jdledell

Pat - Yes you are, That is why I'm on your site every day.

TonyL

Colonel,

No sir. I did not missed that fact. I merely disagreed with fredw's opinion about the reason why the North Vietnamese came to the negotiating table. Vietnamese people are pragmatic. Being a small country, they always do that regardless of of the situation.

vig

As for you, you may have tenure but if you start saying things like, "Bigfoot is real," you will find yourself largely ostracized.

You feel the Bigfoot and related para-normal phenomena should matter in Public and International Affair studies? Since comparable phenomena are reported all over the world? In the context of what larger topic/theme/course could/should it be considered?

Or are you suggesting a Prof in international relations couldn't even mention privately he feels Bigfoot is an interesting phenomenon? Suggesting it would get him into troubles no matter how solid his research in his own field?

I was careful to include a wide diversity of groups in my critique of humanity.

Yes, you were. But you also spent a considerable amount of digital ink on academics more generally and academia.

turcopolier

vig

Professors are generally people who prefer the catfights in the academy to actual work in industry, finance, engineering, etc. does that mean that I generally think they are drones? Yes, I do.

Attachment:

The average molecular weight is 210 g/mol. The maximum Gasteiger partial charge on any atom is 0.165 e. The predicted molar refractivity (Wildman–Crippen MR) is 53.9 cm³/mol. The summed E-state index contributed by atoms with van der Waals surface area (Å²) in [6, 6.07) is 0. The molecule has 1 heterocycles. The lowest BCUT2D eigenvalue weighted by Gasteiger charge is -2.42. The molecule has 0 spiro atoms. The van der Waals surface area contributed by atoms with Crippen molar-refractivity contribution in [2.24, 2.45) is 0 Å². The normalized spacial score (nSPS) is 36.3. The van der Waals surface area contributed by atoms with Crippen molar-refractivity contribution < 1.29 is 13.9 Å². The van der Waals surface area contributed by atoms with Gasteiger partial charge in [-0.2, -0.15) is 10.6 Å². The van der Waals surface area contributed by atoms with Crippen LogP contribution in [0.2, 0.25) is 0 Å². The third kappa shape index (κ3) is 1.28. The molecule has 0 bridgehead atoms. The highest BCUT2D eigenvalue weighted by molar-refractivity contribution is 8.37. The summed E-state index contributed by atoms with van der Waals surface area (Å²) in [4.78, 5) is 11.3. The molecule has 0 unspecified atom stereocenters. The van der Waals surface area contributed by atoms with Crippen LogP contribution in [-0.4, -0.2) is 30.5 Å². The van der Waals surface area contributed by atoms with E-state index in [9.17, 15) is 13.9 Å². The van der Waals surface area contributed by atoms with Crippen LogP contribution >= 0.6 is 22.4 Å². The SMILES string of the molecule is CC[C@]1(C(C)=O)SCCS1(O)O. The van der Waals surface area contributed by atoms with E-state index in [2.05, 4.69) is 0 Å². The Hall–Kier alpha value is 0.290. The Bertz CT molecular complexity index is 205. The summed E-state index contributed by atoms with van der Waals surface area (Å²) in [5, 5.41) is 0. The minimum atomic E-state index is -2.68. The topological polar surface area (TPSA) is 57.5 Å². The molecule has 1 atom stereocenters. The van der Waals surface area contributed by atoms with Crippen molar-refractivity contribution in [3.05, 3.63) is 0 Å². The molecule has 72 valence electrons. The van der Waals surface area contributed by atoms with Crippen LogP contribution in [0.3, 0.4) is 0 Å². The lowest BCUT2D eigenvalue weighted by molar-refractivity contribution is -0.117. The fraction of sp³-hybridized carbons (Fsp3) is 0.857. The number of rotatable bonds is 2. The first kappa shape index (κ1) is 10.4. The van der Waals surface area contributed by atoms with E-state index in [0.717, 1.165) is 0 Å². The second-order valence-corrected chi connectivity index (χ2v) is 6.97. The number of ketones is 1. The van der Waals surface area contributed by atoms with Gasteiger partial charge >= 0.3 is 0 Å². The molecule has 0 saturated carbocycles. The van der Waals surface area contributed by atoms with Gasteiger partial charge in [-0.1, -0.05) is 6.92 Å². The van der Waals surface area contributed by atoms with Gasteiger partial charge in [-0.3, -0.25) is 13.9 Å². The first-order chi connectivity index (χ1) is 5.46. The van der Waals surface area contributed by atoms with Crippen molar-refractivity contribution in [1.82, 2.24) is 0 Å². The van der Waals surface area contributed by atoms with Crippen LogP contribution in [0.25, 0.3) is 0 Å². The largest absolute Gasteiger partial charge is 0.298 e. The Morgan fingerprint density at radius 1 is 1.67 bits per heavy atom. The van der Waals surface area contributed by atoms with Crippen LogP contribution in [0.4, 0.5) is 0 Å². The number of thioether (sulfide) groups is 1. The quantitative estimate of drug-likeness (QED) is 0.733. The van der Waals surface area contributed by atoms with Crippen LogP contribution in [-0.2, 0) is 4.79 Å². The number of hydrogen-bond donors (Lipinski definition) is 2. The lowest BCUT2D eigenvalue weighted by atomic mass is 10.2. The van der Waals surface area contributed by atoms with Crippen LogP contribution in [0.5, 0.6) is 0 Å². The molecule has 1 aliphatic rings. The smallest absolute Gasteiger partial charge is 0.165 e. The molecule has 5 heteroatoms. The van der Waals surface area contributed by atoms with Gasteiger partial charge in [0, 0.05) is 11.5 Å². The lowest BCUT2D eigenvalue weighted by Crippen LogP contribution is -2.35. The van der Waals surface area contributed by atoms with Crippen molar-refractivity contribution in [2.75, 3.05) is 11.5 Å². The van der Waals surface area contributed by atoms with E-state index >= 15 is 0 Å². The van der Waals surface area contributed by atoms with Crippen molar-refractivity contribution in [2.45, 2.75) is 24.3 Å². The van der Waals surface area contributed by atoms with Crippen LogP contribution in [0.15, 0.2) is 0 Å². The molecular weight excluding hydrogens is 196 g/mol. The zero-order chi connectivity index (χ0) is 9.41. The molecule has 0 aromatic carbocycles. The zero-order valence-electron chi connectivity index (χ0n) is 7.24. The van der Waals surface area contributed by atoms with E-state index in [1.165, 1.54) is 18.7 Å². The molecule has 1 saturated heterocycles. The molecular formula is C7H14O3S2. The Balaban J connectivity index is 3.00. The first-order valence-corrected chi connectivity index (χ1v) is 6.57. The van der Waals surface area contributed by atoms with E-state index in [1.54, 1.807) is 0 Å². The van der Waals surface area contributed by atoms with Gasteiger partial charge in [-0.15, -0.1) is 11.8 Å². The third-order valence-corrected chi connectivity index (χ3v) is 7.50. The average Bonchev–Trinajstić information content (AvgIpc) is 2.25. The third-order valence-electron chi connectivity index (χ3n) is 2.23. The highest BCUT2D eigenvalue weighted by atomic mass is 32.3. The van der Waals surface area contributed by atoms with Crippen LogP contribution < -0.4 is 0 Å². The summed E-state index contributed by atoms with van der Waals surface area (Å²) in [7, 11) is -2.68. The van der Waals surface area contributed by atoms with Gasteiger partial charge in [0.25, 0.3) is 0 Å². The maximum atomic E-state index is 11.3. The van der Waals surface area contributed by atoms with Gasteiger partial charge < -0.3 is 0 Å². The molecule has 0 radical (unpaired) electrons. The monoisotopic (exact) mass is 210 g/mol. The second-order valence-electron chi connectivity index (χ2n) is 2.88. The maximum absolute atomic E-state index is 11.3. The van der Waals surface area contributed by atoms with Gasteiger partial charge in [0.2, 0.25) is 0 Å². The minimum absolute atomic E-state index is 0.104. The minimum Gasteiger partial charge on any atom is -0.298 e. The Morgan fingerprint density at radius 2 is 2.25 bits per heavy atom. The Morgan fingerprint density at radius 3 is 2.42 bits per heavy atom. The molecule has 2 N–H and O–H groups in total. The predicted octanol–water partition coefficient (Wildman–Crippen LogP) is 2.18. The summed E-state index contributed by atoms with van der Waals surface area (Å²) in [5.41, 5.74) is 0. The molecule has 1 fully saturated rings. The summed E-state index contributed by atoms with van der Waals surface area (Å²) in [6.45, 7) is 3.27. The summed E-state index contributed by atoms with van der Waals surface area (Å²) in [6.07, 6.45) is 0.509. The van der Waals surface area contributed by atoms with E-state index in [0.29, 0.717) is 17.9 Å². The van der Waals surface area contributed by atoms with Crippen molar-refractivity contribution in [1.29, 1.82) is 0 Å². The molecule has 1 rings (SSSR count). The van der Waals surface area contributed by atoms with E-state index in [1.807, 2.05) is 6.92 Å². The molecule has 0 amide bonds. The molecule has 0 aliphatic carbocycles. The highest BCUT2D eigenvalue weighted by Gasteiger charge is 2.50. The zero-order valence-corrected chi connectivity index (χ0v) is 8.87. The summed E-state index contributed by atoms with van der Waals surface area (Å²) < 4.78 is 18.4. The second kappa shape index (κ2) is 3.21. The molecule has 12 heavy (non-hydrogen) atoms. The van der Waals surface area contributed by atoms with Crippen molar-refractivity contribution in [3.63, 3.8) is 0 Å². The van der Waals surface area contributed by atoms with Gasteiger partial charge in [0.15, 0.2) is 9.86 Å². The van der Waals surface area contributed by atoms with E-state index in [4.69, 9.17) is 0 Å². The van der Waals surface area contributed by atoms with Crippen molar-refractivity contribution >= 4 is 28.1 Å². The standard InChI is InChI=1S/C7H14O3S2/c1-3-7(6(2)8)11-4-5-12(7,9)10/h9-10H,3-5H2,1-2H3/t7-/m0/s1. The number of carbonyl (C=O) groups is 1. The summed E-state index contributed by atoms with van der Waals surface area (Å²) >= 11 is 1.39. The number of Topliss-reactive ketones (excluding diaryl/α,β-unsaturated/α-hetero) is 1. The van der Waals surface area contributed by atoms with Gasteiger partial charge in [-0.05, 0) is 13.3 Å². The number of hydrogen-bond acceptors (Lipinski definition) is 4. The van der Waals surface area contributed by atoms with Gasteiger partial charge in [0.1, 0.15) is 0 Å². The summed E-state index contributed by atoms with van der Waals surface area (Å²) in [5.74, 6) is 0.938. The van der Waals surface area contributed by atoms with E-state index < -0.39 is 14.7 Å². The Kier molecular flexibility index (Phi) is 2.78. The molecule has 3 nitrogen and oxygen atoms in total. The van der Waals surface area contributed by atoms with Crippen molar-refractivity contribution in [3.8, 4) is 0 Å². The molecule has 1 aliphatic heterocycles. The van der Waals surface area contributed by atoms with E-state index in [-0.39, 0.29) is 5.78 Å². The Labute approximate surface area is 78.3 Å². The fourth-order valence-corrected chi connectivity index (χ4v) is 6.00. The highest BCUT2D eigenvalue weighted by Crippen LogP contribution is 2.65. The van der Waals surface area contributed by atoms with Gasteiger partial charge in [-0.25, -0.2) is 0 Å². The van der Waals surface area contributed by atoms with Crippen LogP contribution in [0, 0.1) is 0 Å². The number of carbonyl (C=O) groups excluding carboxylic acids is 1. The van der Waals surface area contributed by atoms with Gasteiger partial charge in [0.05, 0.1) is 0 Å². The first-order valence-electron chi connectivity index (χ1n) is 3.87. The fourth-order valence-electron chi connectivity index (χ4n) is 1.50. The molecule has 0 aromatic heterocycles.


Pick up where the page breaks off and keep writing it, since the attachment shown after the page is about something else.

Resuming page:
Turcopolier


I received this comment from DMR, presumab;y a member of the professoriat.

"Mr Robinson's remarks are spot on. In my experience most academics worth their salt are absorbed in their research area however microscopic the focus, and delight above all in lively exchange of ideas with colleagues and students when afforded the opportunity to do so in the classroom, at conferences, in published research. Conformism, some of it timid, and competition, often cut-throat, there certainly are. Who would deny this? But as in any profession or walk of life they are par for the course. Forty years as a university teacher encourage me to say that these deformations professionelles are far from definitive, still less all-encompassing. Most unusually for you, Col. Lang, and pace your vaunted experience on boards of award-granting bodies/degree committees, your judgements in this instance smack of personal animus and bespeak an unwarrantedly generalized contempt. I say this with respect and no wish to annoy." It is a characteristic of the academy that its members wish to be thought independent thinkers. They are united in that thought. Professor, i will seek to conform to your "professional" mores. My most personal animus is reserved for social "scientists.